Remembering Robin and Rethinking Mental Illnesses

When my sister told me that she saw on Facebook that Robin Williams died this past Monday, I thought it was a hoax.  Robin Williams?  Severe depression??  Addict???  Suicide by hanging?????  No way, not the dramatic comedian we grew up watching.  Not the man behind the English teacher inspiring students to love poetry and seize the day in Dead Poets Society (1989); not the DJ finding humanity during a war in Good Morning Vietnam (1987); not the medical student/doctor who saw the person and not the condition in Patch Adams (1998); not Mrs. Doubtfire (1993)!

Red Eye artist on Robin Williams.

Red Eye article on Robin Williams.

Walking (or in my case, rolling) to work Tuesday confirmed Robin’s death, as we passed by newspaper racks with his face on the covers.  I learned more of the circumstances from Facebook, the news, and my sister.  Apparently, he was public about his addiction and sought treatment.  I began reflecting… Was there anything I could have done to prevent his suicide?  I realize that this is illogical since I never knew him personally, but that is how my mind works.

1999 picture of Robin Williams from this online article.

I had a similar reaction, except more intensified, when I learned that my able-bodied friend from middle school attempted suicide.  She loved Elvis and would tell me the gossip on the popular girl, who lived next door to her.  She wanted to live in Southern Illinois on a farm, because that’s where her dad lived.  I offered to join her.  She attempted suicide during our freshman year; we went to different high schools and we lost touch.  I beat myself over this.  I knew that she was having a tough time after losing her dad.  If only I stayed in touch with her, maybe she wouldn’t have tried to kill herself.  Was her transition to high school as lonely as mine?  Perhaps hers was lonelier.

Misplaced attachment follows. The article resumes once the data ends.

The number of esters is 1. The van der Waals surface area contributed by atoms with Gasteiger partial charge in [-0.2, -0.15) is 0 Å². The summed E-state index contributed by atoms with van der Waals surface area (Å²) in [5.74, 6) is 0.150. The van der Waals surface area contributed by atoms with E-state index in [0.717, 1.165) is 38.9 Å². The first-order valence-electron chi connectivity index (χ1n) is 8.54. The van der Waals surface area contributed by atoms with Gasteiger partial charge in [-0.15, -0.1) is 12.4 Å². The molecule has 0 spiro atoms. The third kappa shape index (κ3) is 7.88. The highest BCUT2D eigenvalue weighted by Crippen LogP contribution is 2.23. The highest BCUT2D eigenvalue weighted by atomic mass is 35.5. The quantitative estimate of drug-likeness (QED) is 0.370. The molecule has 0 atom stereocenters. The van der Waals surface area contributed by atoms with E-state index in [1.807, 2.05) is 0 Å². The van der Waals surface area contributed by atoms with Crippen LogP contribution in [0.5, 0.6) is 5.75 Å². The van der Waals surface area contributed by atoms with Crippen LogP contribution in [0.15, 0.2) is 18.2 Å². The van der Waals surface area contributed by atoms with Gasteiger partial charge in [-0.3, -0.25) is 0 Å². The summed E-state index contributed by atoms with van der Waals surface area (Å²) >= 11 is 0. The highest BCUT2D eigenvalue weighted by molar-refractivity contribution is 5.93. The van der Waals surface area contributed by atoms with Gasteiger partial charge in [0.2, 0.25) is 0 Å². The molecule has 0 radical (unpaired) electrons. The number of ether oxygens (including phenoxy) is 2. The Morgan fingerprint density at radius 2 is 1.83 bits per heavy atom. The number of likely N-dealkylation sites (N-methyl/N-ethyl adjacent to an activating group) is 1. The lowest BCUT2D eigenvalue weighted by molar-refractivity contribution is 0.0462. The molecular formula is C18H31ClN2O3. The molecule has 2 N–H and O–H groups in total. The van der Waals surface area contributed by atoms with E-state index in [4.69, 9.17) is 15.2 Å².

What can we do as a society to equip people experiencing depression and suicidal feelings to survive?  I do not claim to be a medical or psychological expert.  However, in my non-expert opinion, there must be other options besides institutionalization, short-term rehabilitation programs, peer counseling programs like Alcoholics Anonymous, gun control, and our current options that don’t seem to be working well.  Perhaps we can start by improving access to mental health care and eliminating stigma attached to mental illness.

There also seems to be an unspoken tension between the disability rights community, embracing our disabilities, and mental health, including the consequences of mental illness.  While the term “mentally ill” clearly is inappropriate, “mental illness” seems like commonly use terminology, which I use here for lack of better language.  Additionally, it seems like mental health advocacy has been more of an afterthought in the disability rights community.  Logistically, it may have made sense to focus on physical access and integration since many of the first disability rights activists were people with physical disabilities and their families.  But that shouldn’t be the case today.  If the disability community did more to include people experiencing mental illnesses, who may already feel isolated, this may foster a sense of belonging for the individuals experiencing mental illness and bring diverse perspectives for the disability community.

In case someone reading this is contemplating suicide or knows someone who is, please call the National Suicide Prevention Lifeline at 800-273-8255 or via TTY at 800-799-4889.  If you’re not in a crisis but just need to talk to someone, call the Illinois Warm Line at 866-359-7983 or find your state’s Warm Line at warmline.org and follow the prompts to speak with a recovery support specialist with mental health recovery experience.